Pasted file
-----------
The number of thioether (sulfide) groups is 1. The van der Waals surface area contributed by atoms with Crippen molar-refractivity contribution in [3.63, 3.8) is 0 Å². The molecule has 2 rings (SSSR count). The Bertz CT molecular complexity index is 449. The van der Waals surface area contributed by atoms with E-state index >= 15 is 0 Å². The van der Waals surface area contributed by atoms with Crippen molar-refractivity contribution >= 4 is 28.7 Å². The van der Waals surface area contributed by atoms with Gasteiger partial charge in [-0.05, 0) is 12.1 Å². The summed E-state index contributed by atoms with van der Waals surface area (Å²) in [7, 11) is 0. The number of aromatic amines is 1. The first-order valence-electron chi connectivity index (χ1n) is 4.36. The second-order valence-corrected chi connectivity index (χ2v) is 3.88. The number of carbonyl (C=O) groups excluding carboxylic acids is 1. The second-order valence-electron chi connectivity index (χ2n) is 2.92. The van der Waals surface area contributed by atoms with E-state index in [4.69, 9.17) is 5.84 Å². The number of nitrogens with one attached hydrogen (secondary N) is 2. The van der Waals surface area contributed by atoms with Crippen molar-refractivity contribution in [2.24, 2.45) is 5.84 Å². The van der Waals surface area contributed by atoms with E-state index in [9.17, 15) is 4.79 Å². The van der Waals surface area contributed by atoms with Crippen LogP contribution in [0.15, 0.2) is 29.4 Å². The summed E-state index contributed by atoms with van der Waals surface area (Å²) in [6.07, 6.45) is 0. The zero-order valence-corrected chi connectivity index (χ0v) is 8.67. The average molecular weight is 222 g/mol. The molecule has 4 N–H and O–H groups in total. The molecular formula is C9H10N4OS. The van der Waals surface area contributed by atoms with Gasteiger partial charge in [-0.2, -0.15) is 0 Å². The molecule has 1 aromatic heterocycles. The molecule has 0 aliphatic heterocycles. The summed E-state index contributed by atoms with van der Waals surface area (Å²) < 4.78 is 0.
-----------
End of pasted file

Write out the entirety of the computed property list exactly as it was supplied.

The number of thioether (sulfide) groups is 1. The van der Waals surface area contributed by atoms with Crippen molar-refractivity contribution in [3.63, 3.8) is 0 Å². The molecule has 2 rings (SSSR count). The Bertz CT molecular complexity index is 449. The van der Waals surface area contributed by atoms with E-state index >= 15 is 0 Å². The van der Waals surface area contributed by atoms with Crippen molar-refractivity contribution >= 4 is 28.7 Å². The van der Waals surface area contributed by atoms with Gasteiger partial charge in [-0.05, 0) is 12.1 Å². The summed E-state index contributed by atoms with van der Waals surface area (Å²) in [7, 11) is 0. The number of aromatic amines is 1. The first-order valence-electron chi connectivity index (χ1n) is 4.36. The second-order valence-corrected chi connectivity index (χ2v) is 3.88. The number of carbonyl (C=O) groups excluding carboxylic acids is 1. The second-order valence-electron chi connectivity index (χ2n) is 2.92. The van der Waals surface area contributed by atoms with E-state index in [4.69, 9.17) is 5.84 Å². The number of nitrogens with one attached hydrogen (secondary N) is 2. The van der Waals surface area contributed by atoms with Crippen molar-refractivity contribution in [2.24, 2.45) is 5.84 Å². The van der Waals surface area contributed by atoms with E-state index in [9.17, 15) is 4.79 Å². The van der Waals surface area contributed by atoms with Crippen LogP contribution in [0.15, 0.2) is 29.4 Å². The summed E-state index contributed by atoms with van der Waals surface area (Å²) in [6.07, 6.45) is 0. The zero-order valence-corrected chi connectivity index (χ0v) is 8.67. The average molecular weight is 222 g/mol. The molecule has 4 N–H and O–H groups in total. The molecular formula is C9H10N4OS. The van der Waals surface area contributed by atoms with Gasteiger partial charge in [-0.2, -0.15) is 0 Å². The molecule has 1 aromatic heterocycles. The molecule has 0 aliphatic heterocycles. The summed E-state index contributed by atoms with van der Waals surface area (Å²) < 4.78 is 0.